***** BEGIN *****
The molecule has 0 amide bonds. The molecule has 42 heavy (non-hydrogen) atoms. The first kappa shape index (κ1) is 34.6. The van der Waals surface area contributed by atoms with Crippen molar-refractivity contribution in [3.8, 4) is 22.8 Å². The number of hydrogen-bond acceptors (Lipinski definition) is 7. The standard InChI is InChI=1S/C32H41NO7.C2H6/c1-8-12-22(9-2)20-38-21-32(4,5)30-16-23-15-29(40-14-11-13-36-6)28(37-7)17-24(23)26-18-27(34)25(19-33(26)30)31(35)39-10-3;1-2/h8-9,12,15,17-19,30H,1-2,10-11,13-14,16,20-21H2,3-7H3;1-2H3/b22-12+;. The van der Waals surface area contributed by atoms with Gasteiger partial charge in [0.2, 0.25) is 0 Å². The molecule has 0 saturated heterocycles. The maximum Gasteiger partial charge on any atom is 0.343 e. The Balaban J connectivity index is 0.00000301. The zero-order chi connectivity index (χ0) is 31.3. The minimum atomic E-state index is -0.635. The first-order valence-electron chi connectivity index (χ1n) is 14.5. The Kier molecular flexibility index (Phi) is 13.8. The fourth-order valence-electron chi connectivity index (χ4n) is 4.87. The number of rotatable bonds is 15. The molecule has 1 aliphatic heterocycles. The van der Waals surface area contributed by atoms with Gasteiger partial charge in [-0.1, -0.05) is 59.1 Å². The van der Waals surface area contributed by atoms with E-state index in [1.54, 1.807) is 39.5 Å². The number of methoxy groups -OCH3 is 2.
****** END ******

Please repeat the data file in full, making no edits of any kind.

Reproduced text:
The molecule has 0 amide bonds. The molecule has 42 heavy (non-hydrogen) atoms. The first kappa shape index (κ1) is 34.6. The van der Waals surface area contributed by atoms with Crippen molar-refractivity contribution in [3.8, 4) is 22.8 Å². The number of hydrogen-bond acceptors (Lipinski definition) is 7. The standard InChI is InChI=1S/C32H41NO7.C2H6/c1-8-12-22(9-2)20-38-21-32(4,5)30-16-23-15-29(40-14-11-13-36-6)28(37-7)17-24(23)26-18-27(34)25(19-33(26)30)31(35)39-10-3;1-2/h8-9,12,15,17-19,30H,1-2,10-11,13-14,16,20-21H2,3-7H3;1-2H3/b22-12+;. The van der Waals surface area contributed by atoms with Gasteiger partial charge in [0.2, 0.25) is 0 Å². The molecule has 0 saturated heterocycles. The maximum Gasteiger partial charge on any atom is 0.343 e. The Balaban J connectivity index is 0.00000301. The zero-order chi connectivity index (χ0) is 31.3. The minimum atomic E-state index is -0.635. The first-order valence-electron chi connectivity index (χ1n) is 14.5. The Kier molecular flexibility index (Phi) is 13.8. The fourth-order valence-electron chi connectivity index (χ4n) is 4.87. The number of rotatable bonds is 15. The molecule has 1 aliphatic heterocycles. The van der Waals surface area contributed by atoms with Gasteiger partial charge in [-0.1, -0.05) is 59.1 Å². The van der Waals surface area contributed by atoms with E-state index in [1.54, 1.807) is 39.5 Å². The number of methoxy groups -OCH3 is 2.